DR. WALLACE: I am completing my second year at the University of California, Los Angeles. In my two years here, I have had a difficult time getting into all the required courses I must take to receive my degree in sociology. I plan to work in the field of social welfare or family counseling after I receive my degree. One of the reasons I have to juggle my schedule to get all of my requirements is that UCLA has an abundance of foreign students, and many are majoring in sociology.
Why do we allow so many foreign students at our institutions of higher learning? Having many foreign students at our schools makes it difficult for some of our high school graduates to attend colleges or universities because of overcrowding conditions. Let's make sure our domestic high school graduates can get opportunities, too! — Anonymous, Los Angeles
ANONYMOUS: The two major reasons U.S. colleges and universities welcome foreign students are for financial and cultural enrichment. Foreign students are a highly important revenue source. It is estimated that one U.S. student studies in a foreign country for every 10 foreign students who study in the U.S. The cultural enrichment of these foreign students at our campuses is welcome.
Fortunately, our country has a plethora of colleges. Large and small universities abound, and we also have an excellent community college system. Virtually every student who wants to attend college (and who can afford it!) can find an opportunity to further his or her education.
I'D LIKE TO WHIP HER AFTER SCHOOL
DR. WALLACE: I truly dislike a certain girl at our school. She is conceited, tells lies and spreads rumors about me and my friends. I'd like to whip her tail at school, but if I did, I'd get suspended. I don't want that to happen because I'm on the swim team, and we are in the running for a chance to compete in the postseason.
I know that as a girl, I'm not supposed to fight, but I'd like to teach this very mean girl a lesson after school, off our school grounds. I have 30 minutes after my last class before sports practice. Can the school do anything to me if the fight takes place after school hours, away from the school campus? — Anonymous, Aurora, Illinois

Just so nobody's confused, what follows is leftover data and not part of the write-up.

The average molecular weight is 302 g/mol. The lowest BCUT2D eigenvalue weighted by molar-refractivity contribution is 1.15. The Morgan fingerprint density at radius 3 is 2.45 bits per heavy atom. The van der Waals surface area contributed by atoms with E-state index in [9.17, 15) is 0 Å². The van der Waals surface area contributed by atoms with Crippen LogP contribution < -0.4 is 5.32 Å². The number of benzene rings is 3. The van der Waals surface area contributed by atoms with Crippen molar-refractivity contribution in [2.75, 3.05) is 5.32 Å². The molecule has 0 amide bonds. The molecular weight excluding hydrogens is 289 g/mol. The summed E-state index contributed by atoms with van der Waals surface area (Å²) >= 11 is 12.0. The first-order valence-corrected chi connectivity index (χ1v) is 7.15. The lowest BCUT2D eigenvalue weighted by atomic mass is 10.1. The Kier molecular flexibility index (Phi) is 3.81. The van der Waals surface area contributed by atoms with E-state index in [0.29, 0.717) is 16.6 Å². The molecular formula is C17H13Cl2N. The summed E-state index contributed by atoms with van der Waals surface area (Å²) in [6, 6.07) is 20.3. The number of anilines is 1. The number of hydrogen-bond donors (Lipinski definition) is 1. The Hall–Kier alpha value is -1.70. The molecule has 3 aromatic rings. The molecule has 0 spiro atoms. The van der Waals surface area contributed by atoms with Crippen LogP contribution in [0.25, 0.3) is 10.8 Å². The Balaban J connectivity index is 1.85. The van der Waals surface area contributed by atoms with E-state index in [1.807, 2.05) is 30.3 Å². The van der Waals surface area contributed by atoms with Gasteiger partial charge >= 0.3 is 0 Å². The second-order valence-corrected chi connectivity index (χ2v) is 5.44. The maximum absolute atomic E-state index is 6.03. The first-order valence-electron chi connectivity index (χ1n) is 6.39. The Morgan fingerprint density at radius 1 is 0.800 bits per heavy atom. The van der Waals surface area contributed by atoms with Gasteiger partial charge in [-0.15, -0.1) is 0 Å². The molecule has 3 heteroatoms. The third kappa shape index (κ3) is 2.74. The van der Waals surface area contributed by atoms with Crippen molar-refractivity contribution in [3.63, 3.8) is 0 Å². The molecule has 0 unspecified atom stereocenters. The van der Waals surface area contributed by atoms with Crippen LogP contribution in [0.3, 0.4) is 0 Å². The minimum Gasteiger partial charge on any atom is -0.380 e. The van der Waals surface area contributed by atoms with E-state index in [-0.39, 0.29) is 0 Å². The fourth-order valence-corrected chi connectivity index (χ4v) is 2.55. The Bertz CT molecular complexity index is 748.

ANONYMOUS: A school has authority over its students, not only on the campus but as they travel to and from school in the morning and afternoon. In your case, you would be disciplined, and your team would compete without you.
Fighting is for the foolish. It won't solve your problem. Even if you don't get caught and punished by school officials, squaring off against your nemesis will only compound the bitterness between you.
Discuss things with your counselor to see if your grievance with the other girl can be settled in a civil and nonviolent way. A good counselor will work hard to defuse this sort of situation and see that it gets resolved to everyone's satisfaction.
Dr. Robert Wallace welcomes questions from readers. Although he is unable to reply to all of them individually, he will answer as many as possible in this column. Email him at [email protected] To find out more about Dr. Robert Wallace and read features by other Creators Syndicate writers and cartoonists, visit the Creators Syndicate website at www.creators.com.
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